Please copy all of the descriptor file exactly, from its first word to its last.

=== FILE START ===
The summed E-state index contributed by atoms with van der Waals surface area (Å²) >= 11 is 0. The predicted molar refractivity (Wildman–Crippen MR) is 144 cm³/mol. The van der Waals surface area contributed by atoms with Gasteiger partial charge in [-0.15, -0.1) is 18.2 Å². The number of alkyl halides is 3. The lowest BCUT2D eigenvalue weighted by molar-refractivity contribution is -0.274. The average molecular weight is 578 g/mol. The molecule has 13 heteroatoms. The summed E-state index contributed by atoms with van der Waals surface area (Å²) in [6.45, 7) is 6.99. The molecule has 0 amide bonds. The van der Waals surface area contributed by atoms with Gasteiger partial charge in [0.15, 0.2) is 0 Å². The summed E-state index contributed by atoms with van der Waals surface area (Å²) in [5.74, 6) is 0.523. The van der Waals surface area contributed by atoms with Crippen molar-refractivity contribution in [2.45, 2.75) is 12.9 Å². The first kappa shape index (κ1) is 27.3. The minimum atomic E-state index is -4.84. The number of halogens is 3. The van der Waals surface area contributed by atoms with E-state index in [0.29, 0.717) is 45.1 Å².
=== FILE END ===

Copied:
The summed E-state index contributed by atoms with van der Waals surface area (Å²) >= 11 is 0. The predicted molar refractivity (Wildman–Crippen MR) is 144 cm³/mol. The van der Waals surface area contributed by atoms with Gasteiger partial charge in [-0.15, -0.1) is 18.2 Å². The number of alkyl halides is 3. The lowest BCUT2D eigenvalue weighted by molar-refractivity contribution is -0.274. The average molecular weight is 578 g/mol. The molecule has 13 heteroatoms. The summed E-state index contributed by atoms with van der Waals surface area (Å²) in [6.45, 7) is 6.99. The molecule has 0 amide bonds. The van der Waals surface area contributed by atoms with Gasteiger partial charge in [0.15, 0.2) is 0 Å². The summed E-state index contributed by atoms with van der Waals surface area (Å²) in [5.74, 6) is 0.523. The van der Waals surface area contributed by atoms with Crippen molar-refractivity contribution in [2.45, 2.75) is 12.9 Å². The first kappa shape index (κ1) is 27.3. The minimum atomic E-state index is -4.84. The number of halogens is 3. The van der Waals surface area contributed by atoms with E-state index in [0.29, 0.717) is 45.1 Å².